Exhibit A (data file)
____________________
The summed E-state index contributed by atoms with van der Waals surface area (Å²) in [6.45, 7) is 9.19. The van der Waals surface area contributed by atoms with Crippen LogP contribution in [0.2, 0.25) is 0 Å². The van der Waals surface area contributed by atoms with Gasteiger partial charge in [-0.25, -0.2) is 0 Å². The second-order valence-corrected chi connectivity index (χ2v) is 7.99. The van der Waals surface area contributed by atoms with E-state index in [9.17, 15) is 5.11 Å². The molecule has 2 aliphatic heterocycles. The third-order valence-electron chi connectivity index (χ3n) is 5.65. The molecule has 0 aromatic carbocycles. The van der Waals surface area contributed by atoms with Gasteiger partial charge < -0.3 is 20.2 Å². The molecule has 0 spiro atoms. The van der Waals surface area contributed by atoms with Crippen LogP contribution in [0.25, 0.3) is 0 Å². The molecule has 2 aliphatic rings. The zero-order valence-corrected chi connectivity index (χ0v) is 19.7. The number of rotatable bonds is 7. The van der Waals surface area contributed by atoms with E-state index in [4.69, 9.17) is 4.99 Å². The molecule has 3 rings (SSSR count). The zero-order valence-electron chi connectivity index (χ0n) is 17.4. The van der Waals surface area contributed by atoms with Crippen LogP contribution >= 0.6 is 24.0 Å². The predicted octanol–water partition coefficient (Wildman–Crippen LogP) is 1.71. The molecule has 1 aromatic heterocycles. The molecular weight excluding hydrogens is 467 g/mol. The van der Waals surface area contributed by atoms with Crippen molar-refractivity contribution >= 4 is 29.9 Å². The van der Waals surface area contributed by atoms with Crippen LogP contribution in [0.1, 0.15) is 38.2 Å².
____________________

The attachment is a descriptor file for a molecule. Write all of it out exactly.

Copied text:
The summed E-state index contributed by atoms with van der Waals surface area (Å²) in [6.45, 7) is 9.19. The van der Waals surface area contributed by atoms with Crippen LogP contribution in [0.2, 0.25) is 0 Å². The van der Waals surface area contributed by atoms with Gasteiger partial charge in [-0.25, -0.2) is 0 Å². The second-order valence-corrected chi connectivity index (χ2v) is 7.99. The van der Waals surface area contributed by atoms with E-state index in [9.17, 15) is 5.11 Å². The molecule has 2 aliphatic heterocycles. The third-order valence-electron chi connectivity index (χ3n) is 5.65. The molecule has 0 aromatic carbocycles. The van der Waals surface area contributed by atoms with Gasteiger partial charge < -0.3 is 20.2 Å². The molecule has 0 spiro atoms. The van der Waals surface area contributed by atoms with Crippen LogP contribution in [0.25, 0.3) is 0 Å². The molecule has 2 aliphatic rings. The zero-order valence-corrected chi connectivity index (χ0v) is 19.7. The number of rotatable bonds is 7. The van der Waals surface area contributed by atoms with E-state index in [4.69, 9.17) is 4.99 Å². The molecule has 3 rings (SSSR count). The zero-order valence-electron chi connectivity index (χ0n) is 17.4. The van der Waals surface area contributed by atoms with Crippen LogP contribution >= 0.6 is 24.0 Å². The predicted octanol–water partition coefficient (Wildman–Crippen LogP) is 1.71. The molecule has 1 aromatic heterocycles. The molecular weight excluding hydrogens is 467 g/mol. The van der Waals surface area contributed by atoms with Crippen molar-refractivity contribution >= 4 is 29.9 Å². The van der Waals surface area contributed by atoms with Crippen LogP contribution in [0.1, 0.15) is 38.2 Å².